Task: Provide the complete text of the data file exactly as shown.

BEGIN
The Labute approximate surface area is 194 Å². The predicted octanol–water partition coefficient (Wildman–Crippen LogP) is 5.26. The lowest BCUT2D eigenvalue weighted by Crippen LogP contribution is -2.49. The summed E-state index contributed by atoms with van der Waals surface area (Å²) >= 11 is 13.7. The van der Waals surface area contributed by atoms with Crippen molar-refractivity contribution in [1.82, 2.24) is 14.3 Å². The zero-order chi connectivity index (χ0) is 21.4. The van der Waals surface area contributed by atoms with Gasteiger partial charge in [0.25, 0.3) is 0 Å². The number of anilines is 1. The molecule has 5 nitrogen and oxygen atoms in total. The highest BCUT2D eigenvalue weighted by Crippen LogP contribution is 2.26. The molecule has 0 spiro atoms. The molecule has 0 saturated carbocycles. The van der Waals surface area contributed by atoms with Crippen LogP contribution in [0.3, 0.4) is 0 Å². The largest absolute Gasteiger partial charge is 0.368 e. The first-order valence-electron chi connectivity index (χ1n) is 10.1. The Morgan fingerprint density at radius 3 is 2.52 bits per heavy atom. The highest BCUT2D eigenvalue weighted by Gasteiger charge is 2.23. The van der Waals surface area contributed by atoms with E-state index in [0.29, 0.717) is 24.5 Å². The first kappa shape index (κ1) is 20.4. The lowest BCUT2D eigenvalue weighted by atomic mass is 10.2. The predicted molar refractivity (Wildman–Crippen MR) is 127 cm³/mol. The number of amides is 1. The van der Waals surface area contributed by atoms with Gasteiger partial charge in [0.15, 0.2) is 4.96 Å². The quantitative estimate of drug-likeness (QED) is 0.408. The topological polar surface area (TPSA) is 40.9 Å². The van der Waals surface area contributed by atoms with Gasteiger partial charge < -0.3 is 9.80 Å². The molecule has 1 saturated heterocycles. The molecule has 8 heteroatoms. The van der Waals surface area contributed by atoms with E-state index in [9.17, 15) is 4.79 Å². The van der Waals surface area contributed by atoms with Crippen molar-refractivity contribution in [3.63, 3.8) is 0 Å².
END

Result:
The Labute approximate surface area is 194 Å². The predicted octanol–water partition coefficient (Wildman–Crippen LogP) is 5.26. The lowest BCUT2D eigenvalue weighted by Crippen LogP contribution is -2.49. The summed E-state index contributed by atoms with van der Waals surface area (Å²) >= 11 is 13.7. The van der Waals surface area contributed by atoms with Crippen molar-refractivity contribution in [1.82, 2.24) is 14.3 Å². The zero-order chi connectivity index (χ0) is 21.4. The van der Waals surface area contributed by atoms with Gasteiger partial charge in [0.25, 0.3) is 0 Å². The number of anilines is 1. The molecule has 5 nitrogen and oxygen atoms in total. The highest BCUT2D eigenvalue weighted by Crippen LogP contribution is 2.26. The molecule has 0 spiro atoms. The molecule has 0 saturated carbocycles. The van der Waals surface area contributed by atoms with Crippen LogP contribution in [0.3, 0.4) is 0 Å². The largest absolute Gasteiger partial charge is 0.368 e. The first-order valence-electron chi connectivity index (χ1n) is 10.1. The Morgan fingerprint density at radius 3 is 2.52 bits per heavy atom. The highest BCUT2D eigenvalue weighted by Gasteiger charge is 2.23. The van der Waals surface area contributed by atoms with E-state index in [0.29, 0.717) is 24.5 Å². The first kappa shape index (κ1) is 20.4. The lowest BCUT2D eigenvalue weighted by atomic mass is 10.2. The predicted molar refractivity (Wildman–Crippen MR) is 127 cm³/mol. The number of amides is 1. The van der Waals surface area contributed by atoms with Gasteiger partial charge in [0.15, 0.2) is 4.96 Å². The quantitative estimate of drug-likeness (QED) is 0.408. The topological polar surface area (TPSA) is 40.9 Å². The van der Waals surface area contributed by atoms with Gasteiger partial charge < -0.3 is 9.80 Å². The molecule has 1 saturated heterocycles. The molecule has 8 heteroatoms. The van der Waals surface area contributed by atoms with E-state index in [9.17, 15) is 4.79 Å². The van der Waals surface area contributed by atoms with Crippen molar-refractivity contribution in [3.63, 3.8) is 0 Å².